The short answer is, yes. When it comes to creating a single brand voice embracing all touch-points in a coherent experience, Hitler’s team were evil geniuses. Of course, they had a tactic unavailable to modern brand managers – they controlled their Nazi brand by means of mass murder.
But the question at hand is, does Hitler’s mastery of branding taint today’s salaried drones working in corporate marketing to build brand loyalty? Is branding itself “vile”? This beareth discussion.
We are provoked by today’s Times review of Steven Heller’s book IRON FISTS: Branding the 20th-Century Totalitarian State. The review opens: “How did a practice as vile as branding become so valued, indeed, the very mark of value?” While the reviewer dances around the issue of whether corporate branders are tainted by their link to Hitler, he does enjoy ascribing that view to Heller.
The book’s thesis is that the totalitarian villains of the 20th century were masters at what we all muddle along doing in a more benign way: Develop brands. The author is quoted as writing that, “the design and marketing methods used to inculcate doctrine and guarantee consumption are fundamentally similar” to those of, well, you and me.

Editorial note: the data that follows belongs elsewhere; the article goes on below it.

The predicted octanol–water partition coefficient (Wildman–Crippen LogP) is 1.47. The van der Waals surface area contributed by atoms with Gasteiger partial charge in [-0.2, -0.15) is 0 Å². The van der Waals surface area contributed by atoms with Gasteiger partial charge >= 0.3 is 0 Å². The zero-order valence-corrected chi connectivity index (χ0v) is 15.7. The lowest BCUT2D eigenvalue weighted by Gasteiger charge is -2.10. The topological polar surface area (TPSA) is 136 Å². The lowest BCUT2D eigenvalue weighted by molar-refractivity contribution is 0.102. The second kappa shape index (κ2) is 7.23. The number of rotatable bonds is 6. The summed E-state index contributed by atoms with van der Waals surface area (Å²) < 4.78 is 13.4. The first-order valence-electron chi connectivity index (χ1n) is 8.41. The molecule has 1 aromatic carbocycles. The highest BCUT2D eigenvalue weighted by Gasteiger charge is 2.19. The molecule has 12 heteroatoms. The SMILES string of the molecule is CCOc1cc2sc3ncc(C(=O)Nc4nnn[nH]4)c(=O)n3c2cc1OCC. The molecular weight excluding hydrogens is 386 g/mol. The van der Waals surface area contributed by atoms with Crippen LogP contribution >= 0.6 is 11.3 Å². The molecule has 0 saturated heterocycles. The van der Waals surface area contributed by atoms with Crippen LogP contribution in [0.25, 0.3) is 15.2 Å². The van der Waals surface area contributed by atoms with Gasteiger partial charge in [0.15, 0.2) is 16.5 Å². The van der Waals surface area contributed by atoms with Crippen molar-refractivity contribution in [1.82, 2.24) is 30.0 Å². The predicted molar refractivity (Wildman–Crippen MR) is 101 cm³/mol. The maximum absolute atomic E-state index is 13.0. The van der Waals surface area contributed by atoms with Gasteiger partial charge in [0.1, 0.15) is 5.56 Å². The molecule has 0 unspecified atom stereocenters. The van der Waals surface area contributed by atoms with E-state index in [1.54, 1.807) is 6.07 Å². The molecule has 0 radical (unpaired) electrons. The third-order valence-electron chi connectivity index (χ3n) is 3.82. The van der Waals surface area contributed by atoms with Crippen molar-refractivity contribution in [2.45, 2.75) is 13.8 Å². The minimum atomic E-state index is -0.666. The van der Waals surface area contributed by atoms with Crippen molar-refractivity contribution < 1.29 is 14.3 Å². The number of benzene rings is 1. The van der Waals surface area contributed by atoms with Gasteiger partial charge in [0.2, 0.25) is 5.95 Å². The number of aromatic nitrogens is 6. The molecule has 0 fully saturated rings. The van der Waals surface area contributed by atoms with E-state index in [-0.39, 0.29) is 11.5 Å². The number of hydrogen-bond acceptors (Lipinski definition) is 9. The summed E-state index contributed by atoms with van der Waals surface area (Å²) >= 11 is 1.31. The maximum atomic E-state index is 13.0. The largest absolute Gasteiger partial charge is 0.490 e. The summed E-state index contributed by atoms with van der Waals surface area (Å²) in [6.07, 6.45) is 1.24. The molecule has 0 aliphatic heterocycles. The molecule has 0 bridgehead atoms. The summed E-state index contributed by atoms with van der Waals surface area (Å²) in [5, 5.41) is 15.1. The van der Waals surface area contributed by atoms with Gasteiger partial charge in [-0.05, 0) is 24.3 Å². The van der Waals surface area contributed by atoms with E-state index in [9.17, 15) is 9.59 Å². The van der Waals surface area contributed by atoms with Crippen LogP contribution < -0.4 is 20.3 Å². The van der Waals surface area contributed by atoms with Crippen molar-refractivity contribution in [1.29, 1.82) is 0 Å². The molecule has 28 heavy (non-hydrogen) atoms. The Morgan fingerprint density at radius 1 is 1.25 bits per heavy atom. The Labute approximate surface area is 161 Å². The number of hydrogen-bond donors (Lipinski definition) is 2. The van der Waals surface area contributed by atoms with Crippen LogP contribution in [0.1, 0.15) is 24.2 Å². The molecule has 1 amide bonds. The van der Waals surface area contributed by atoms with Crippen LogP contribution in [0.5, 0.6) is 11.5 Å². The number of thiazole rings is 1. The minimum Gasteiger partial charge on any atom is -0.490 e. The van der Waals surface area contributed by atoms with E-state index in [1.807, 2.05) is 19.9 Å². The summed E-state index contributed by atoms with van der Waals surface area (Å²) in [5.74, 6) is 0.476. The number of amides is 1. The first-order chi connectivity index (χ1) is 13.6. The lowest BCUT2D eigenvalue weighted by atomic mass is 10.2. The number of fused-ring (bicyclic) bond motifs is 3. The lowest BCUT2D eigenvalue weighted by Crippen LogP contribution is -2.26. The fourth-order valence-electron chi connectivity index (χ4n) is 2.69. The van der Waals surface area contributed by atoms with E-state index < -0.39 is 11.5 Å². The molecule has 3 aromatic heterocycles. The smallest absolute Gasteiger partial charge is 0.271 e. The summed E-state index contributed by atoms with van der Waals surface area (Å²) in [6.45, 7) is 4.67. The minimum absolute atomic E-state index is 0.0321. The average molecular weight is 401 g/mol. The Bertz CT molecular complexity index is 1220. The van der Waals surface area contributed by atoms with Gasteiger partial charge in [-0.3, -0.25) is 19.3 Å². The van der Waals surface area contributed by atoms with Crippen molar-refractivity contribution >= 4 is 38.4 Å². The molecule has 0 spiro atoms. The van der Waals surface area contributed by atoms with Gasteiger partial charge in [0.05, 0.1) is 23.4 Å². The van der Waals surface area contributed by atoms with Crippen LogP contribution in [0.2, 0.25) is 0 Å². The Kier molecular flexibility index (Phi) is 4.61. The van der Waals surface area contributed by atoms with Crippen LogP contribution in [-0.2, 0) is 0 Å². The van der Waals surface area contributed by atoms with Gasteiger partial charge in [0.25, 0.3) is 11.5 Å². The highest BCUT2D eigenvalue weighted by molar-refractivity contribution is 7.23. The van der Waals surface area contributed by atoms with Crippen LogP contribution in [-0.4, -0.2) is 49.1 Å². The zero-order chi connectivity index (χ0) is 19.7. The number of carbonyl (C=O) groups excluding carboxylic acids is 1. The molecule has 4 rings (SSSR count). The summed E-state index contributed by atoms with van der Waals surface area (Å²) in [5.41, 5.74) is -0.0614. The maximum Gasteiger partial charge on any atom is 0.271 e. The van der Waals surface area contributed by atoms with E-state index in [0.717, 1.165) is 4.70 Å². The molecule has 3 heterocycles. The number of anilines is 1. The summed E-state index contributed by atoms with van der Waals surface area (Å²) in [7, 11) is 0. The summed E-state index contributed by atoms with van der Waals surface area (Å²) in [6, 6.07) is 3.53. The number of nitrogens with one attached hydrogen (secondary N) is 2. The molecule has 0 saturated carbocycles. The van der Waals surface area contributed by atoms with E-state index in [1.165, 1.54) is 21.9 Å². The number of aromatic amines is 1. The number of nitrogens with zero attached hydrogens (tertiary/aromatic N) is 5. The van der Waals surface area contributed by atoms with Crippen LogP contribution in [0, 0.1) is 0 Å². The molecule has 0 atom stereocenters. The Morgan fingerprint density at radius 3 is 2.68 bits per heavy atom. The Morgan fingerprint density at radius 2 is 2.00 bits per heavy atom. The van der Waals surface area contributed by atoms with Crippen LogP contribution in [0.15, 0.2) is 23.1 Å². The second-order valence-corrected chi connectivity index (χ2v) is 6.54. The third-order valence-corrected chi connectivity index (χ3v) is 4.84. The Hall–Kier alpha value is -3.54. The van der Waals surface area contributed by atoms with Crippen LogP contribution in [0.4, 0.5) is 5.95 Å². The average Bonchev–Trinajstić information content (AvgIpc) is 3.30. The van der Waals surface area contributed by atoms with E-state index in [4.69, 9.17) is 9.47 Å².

The book links Hitler’s (and Stalin’s, Lenin’s and Mussolini’s) totalitarian art and pageantry to today’s purveyors of toothpaste and soap. “Heller, by means of unsettling images and shrewd analysis, amply restores vileness to branding,” says the reviewer.
Can I dispatch such a provocation in the space of four hundred words on this blog? Nay, give me a mere three bullet points to do so.
First: The term branding – once confined to cattle or to consumer goods wrapped in foil paper – is now accepted as the act of using multiple messages and means – to sell anything, even an English Department. Oh, English Departments aren’t very good at branding, because they clumsily lose a lot of customers by making six volumes of Jane Austen a mandatory part of the brand experience.
Second: That Nazis were branding champions – with their logo, torch-lit parades and snappy salutes backed by the promise of Aryan supremacy – is a commonplace idea. But they were also good at building roads and jet planes. Shall we consider these vile as well?
Finally: Branding on a continental scale a la Nazi Germany was made possible by the 20th century technologies of mass propaganda and mass brutality. But on a more limited scale – in frontier political campaigns, for example, branding has been around for generations.
Did you know that 1830s congressman and Alamo fighter Davy Crockett branded himself in a book about his exploits and philosophy? He had the iconic coonskin cap and trademark long-barreled shootin’ iron. Ol’ Davy even had a tagline. “Be always sure you’re right, then go ahead.” Not much when compared with the lyrics to Deutschland Uber Alles sung by blonds in shiny jack-boots. But branding it was.